The ensuing battle goes very poorly for the resident monsters — after all, Fin Fang Foom is just an ordinary shape-shifting dragon-esque entity who wields normal dragonish powers like strength, flight, and fire breath. He can't compete with Kal-El of Krypton in a fist fight, and he's certainly no match for Superman plus a whole pack of A-list DC crimefighters. And yet, Fin Fang Foom has proven himself a major threat to numerous Marvel heavy-hitters over the years, including Iron Man, Thor, and the Hulk. Does that mean Marvel heroes are demonstrably less powerful — and definitely not as good at fighting space dragons — as their DC counterparts? That's one question fans will have to debate among themselves.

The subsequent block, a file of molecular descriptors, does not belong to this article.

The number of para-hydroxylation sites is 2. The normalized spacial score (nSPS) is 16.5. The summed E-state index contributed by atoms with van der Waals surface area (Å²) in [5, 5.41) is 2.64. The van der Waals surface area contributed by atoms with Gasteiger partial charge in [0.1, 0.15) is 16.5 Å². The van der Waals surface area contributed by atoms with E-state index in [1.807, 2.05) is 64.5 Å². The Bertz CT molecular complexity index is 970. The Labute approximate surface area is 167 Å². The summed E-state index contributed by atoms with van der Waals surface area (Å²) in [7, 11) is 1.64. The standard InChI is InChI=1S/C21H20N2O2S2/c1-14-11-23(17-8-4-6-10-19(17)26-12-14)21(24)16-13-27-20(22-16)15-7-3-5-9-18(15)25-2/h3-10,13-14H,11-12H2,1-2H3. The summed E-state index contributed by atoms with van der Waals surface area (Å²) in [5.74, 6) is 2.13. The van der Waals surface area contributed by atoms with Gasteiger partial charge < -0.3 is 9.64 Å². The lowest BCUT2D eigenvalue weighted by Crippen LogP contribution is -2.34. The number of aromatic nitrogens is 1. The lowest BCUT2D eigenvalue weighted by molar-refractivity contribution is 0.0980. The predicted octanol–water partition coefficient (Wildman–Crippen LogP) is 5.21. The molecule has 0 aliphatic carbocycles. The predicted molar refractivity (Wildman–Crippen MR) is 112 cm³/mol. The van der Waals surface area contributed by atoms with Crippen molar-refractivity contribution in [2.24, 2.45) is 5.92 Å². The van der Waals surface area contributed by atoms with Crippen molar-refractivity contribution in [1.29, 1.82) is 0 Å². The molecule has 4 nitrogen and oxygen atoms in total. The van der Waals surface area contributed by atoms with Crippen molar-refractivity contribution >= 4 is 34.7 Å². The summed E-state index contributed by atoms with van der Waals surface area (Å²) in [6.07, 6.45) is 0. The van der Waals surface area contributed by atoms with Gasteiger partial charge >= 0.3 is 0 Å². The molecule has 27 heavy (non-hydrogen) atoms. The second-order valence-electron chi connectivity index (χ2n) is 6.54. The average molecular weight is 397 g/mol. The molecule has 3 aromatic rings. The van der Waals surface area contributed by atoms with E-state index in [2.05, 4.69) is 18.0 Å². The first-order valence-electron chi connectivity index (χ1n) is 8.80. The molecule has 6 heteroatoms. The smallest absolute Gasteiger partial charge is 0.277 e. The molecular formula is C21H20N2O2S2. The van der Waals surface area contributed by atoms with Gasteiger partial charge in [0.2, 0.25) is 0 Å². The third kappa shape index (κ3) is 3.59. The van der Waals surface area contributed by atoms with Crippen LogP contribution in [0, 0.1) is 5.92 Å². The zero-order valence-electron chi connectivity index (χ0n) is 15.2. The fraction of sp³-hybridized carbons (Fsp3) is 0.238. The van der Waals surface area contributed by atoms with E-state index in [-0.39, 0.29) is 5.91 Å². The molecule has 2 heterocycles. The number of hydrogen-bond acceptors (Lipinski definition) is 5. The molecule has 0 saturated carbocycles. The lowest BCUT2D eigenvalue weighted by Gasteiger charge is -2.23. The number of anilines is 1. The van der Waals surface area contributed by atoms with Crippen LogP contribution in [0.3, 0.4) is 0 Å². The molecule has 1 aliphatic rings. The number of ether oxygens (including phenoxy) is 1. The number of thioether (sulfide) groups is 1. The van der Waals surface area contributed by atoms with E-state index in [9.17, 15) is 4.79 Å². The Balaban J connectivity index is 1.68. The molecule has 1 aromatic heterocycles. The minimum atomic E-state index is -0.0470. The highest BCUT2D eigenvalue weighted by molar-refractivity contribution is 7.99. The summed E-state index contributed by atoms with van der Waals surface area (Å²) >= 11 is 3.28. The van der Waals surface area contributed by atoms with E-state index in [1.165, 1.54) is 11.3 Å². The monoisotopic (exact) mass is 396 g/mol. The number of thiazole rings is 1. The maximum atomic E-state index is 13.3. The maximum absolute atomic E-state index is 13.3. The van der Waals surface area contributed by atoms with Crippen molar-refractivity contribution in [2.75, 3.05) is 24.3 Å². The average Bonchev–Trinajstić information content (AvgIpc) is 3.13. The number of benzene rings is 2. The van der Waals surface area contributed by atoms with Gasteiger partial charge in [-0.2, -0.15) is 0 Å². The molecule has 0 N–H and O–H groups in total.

The Hulk throws Fin Fang Foom to the Moon

Like so many fictional threats before him, Fin Fang Foom eventually finds himself frozen in the South Pole. This frosty nap gets cut short in the 2008 mini-series "Hulk vs. Fin Fang Foom" when scientists stationed at an outpost codenamed Polar Station One notice the leviathan has gotten loose under the ice. In an uncanny coincidence, the same group finds Bruce Banner in the middle of the Antarctic right around the same time. One thing leads to another, and the next thing anyone knows, the Hulk and Fin Fang Foom are duking it out at the bottom of the Earth. 

This spectacular battle comes to a stop when Fin Fang Foom tries to convince the Hulk that they'd be better off as a team — after all, they're both green, they're both angry, and boy, do they both love to smash. But the Hulk won't hear of it. Instead of forming an alliance, in fact, the Hulk tosses the Fin Fang Fella directly at the Moon, where he lands as safely as can be expected.

Fin Fang Foom retires from evil, discovers Buddhism, becomes a chef